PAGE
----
Don’t Buckle Up
Leave your Car at Home on Sept. 22
With 50,000 people choosing to leave their cars at home, Montreal’s eighth edition of En ville, sans ma voiture! will see the creation of one of the largest car-free zones in Canada on Sept. 22 .
“It is a great opportunity to show the change that we want,” said Allison Reid, the coordinator for Allégo Concordia. An initiative of Sustainable Concordia, Allégo’s mandate is to encourage alternative modes of transportation for campus members.
Car Free Day will be held as a part of the less advertised Car Free Week from Sept. 20 to Sept. 24.
As part of the week’s festivities, stilt walkers and the usual jumble of kiosks from the city’s transit organizations will be joined by Roadsworth, an urban graffiti artist who will practice his controversial craft.
Each day will have a theme, including the environment, public health and sport, active transportation, cycling and alternative vehicles.
Despite the positive press attention that Car Free Day receives, Reid warned that the media and city’s focus on one day could be distracting.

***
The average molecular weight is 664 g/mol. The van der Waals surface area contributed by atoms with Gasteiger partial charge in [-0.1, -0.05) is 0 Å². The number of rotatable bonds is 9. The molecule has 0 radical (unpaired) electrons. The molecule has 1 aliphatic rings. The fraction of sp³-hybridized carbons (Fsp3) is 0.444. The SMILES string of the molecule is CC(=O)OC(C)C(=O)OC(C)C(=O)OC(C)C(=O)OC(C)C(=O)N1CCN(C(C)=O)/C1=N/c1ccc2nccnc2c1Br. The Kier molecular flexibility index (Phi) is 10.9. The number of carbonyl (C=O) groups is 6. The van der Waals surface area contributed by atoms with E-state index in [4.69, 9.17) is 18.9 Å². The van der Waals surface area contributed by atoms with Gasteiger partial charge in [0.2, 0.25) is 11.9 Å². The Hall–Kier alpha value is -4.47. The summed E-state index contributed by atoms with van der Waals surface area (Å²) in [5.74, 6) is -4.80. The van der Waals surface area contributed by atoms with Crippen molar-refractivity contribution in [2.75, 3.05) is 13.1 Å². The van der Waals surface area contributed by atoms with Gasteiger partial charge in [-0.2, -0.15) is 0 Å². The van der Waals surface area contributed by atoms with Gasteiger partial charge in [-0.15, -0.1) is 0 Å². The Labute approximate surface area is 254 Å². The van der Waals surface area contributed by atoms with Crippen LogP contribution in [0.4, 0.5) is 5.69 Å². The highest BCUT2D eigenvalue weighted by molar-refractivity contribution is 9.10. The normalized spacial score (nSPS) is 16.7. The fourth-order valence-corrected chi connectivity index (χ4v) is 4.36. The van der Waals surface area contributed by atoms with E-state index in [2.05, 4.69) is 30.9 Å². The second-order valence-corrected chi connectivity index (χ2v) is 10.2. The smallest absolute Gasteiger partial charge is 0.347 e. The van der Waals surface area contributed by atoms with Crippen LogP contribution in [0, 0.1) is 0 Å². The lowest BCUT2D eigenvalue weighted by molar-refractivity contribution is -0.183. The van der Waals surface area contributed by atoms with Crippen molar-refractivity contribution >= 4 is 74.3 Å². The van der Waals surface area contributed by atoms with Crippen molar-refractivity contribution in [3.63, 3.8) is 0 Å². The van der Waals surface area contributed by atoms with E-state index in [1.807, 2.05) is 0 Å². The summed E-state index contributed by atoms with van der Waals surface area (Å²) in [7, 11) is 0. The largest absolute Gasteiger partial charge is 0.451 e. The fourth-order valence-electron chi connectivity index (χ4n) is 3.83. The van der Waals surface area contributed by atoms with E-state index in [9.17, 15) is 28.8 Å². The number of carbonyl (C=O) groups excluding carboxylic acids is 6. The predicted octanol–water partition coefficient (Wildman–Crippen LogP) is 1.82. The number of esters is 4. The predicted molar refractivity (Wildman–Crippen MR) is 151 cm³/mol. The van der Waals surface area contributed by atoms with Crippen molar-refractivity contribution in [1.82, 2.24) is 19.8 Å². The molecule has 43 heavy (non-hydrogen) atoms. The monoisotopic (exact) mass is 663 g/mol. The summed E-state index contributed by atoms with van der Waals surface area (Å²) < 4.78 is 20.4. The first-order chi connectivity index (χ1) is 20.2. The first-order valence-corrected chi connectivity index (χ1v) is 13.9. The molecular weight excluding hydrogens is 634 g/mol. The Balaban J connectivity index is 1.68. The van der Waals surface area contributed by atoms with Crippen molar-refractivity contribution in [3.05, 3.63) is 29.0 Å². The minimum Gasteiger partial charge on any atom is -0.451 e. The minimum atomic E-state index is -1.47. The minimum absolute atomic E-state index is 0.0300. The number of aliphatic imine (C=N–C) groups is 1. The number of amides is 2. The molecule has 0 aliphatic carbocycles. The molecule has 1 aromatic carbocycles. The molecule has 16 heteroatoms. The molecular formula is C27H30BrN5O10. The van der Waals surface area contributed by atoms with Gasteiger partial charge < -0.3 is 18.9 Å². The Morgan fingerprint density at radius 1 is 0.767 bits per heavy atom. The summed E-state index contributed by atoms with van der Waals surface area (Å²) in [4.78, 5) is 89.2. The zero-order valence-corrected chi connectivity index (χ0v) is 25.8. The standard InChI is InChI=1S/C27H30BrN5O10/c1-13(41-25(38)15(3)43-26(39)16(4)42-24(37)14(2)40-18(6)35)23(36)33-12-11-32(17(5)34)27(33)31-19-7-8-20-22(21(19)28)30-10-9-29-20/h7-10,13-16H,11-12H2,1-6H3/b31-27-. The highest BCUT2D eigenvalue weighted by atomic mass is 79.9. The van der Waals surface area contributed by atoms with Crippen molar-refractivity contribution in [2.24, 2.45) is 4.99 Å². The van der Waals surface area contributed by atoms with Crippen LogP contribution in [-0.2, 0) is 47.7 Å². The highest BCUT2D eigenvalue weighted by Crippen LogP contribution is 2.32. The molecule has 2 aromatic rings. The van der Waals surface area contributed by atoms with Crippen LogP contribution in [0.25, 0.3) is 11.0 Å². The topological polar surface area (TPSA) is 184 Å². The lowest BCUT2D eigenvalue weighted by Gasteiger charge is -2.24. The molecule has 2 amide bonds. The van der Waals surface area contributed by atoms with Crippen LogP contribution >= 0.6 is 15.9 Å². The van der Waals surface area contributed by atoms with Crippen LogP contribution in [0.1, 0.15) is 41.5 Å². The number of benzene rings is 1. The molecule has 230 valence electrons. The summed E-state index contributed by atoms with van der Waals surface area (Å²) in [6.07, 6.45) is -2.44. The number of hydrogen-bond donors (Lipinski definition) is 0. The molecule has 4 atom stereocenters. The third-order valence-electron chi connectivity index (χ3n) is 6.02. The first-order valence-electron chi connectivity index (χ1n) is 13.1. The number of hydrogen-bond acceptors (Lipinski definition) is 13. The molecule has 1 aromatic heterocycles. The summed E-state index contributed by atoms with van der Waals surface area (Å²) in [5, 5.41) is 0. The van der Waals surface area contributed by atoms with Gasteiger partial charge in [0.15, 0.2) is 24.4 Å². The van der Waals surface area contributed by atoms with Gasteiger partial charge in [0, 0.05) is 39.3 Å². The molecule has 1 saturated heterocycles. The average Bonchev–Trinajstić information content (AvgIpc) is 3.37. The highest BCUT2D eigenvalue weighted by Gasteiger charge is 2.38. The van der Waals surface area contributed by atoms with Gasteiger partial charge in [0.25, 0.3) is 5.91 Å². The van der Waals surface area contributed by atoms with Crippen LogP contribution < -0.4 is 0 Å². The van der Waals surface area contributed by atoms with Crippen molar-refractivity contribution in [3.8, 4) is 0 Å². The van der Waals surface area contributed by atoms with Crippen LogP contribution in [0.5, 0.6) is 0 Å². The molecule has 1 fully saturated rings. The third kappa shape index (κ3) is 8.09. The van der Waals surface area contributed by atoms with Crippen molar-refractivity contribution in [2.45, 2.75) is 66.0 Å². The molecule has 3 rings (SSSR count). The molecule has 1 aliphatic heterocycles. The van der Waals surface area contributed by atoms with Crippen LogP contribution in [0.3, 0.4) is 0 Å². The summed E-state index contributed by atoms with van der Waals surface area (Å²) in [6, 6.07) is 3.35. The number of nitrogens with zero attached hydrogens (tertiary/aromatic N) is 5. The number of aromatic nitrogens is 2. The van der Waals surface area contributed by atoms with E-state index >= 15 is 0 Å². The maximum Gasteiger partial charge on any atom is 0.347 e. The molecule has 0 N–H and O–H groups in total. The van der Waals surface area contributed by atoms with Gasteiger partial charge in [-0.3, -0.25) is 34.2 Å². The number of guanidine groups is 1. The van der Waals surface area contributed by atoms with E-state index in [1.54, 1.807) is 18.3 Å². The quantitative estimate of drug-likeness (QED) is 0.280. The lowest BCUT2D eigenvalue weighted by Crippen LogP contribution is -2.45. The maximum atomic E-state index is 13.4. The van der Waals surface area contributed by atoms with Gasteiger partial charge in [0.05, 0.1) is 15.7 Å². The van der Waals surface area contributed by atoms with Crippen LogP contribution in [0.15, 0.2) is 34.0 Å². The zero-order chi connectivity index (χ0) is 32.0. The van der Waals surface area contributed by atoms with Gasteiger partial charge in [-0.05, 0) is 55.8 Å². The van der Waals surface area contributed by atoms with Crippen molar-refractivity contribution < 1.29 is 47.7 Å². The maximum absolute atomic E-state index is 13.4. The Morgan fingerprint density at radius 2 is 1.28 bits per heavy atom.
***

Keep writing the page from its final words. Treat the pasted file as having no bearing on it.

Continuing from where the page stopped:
“I don’t think it would benefit the university very much to celebrate for only one day when we already know we shouldn’t use a car,” said Reid. “I want to promote a car free day everyday.”
On Sept. 22, Reid said she will walk around campus to convince people to switch away from cars permanently.
A cyclist herself, Reid explained that the installation of additional bicycle racks at the Sir George Williams Campus would do a lot to encourage people to cycle to class.
“The city is doing a pretty good job about promoting the day, like the [Société de transport de Montréal] giving free transit to people,” Reid said, congratulating the city despite her reservations.
Breathing will be easier downtown on Car Free Day, as sound pollution will be down nearly 35 per cent and nitric oxide levels will be off by 70 per cent in the 33 city blocks closed to traffic for six hours.
The area between McGill College Avenue in the west, St. Urbain Street to the east, de Maisonneuve Boulevard to the north and René-Lévesque Boulevard to the south will be closed to traffic.
This article originally appeared in The Link Volume 31, Issue 06, published September 21, 2010.